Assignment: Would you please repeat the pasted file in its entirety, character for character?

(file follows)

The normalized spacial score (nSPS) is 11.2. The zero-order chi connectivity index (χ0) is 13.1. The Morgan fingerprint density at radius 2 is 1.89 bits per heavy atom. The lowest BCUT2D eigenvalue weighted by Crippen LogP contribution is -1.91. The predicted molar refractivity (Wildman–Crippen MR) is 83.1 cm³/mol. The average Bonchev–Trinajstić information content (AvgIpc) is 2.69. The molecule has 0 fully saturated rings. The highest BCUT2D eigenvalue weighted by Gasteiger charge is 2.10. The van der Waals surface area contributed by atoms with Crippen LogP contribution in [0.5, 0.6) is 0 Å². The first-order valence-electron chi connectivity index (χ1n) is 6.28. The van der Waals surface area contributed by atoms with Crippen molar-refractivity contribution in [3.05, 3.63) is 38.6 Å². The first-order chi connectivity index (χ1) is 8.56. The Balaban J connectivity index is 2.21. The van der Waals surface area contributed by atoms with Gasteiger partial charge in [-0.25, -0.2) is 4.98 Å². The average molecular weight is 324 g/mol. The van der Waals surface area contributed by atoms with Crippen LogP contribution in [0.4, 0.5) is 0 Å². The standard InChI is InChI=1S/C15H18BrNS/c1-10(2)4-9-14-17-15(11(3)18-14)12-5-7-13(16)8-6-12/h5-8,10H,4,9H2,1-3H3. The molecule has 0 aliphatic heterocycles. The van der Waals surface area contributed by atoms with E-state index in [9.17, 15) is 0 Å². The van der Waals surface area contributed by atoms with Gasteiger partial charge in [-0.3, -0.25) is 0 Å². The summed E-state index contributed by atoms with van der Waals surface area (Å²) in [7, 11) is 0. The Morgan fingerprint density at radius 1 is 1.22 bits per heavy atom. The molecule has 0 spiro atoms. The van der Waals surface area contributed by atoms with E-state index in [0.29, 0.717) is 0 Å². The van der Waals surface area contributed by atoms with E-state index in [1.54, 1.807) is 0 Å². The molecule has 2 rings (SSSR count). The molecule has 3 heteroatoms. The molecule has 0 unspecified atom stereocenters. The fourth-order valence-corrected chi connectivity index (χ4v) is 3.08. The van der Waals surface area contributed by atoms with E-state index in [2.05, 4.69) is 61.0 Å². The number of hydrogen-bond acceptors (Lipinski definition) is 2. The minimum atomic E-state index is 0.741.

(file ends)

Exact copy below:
The normalized spacial score (nSPS) is 11.2. The zero-order chi connectivity index (χ0) is 13.1. The Morgan fingerprint density at radius 2 is 1.89 bits per heavy atom. The lowest BCUT2D eigenvalue weighted by Crippen LogP contribution is -1.91. The predicted molar refractivity (Wildman–Crippen MR) is 83.1 cm³/mol. The average Bonchev–Trinajstić information content (AvgIpc) is 2.69. The molecule has 0 fully saturated rings. The highest BCUT2D eigenvalue weighted by Gasteiger charge is 2.10. The van der Waals surface area contributed by atoms with Crippen LogP contribution in [0.5, 0.6) is 0 Å². The first-order valence-electron chi connectivity index (χ1n) is 6.28. The van der Waals surface area contributed by atoms with Crippen molar-refractivity contribution in [3.05, 3.63) is 38.6 Å². The first-order chi connectivity index (χ1) is 8.56. The Balaban J connectivity index is 2.21. The van der Waals surface area contributed by atoms with Gasteiger partial charge in [-0.25, -0.2) is 4.98 Å². The average molecular weight is 324 g/mol. The van der Waals surface area contributed by atoms with Crippen LogP contribution in [0.4, 0.5) is 0 Å². The standard InChI is InChI=1S/C15H18BrNS/c1-10(2)4-9-14-17-15(11(3)18-14)12-5-7-13(16)8-6-12/h5-8,10H,4,9H2,1-3H3. The molecule has 0 aliphatic heterocycles. The van der Waals surface area contributed by atoms with E-state index in [9.17, 15) is 0 Å². The van der Waals surface area contributed by atoms with Gasteiger partial charge in [-0.3, -0.25) is 0 Å². The summed E-state index contributed by atoms with van der Waals surface area (Å²) in [7, 11) is 0. The Morgan fingerprint density at radius 1 is 1.22 bits per heavy atom. The molecule has 0 spiro atoms. The van der Waals surface area contributed by atoms with E-state index in [0.29, 0.717) is 0 Å². The van der Waals surface area contributed by atoms with E-state index in [1.54, 1.807) is 0 Å². The molecule has 2 rings (SSSR count). The molecule has 3 heteroatoms. The molecule has 0 unspecified atom stereocenters. The fourth-order valence-corrected chi connectivity index (χ4v) is 3.08. The van der Waals surface area contributed by atoms with E-state index in [2.05, 4.69) is 61.0 Å². The number of hydrogen-bond acceptors (Lipinski definition) is 2. The minimum atomic E-state index is 0.741.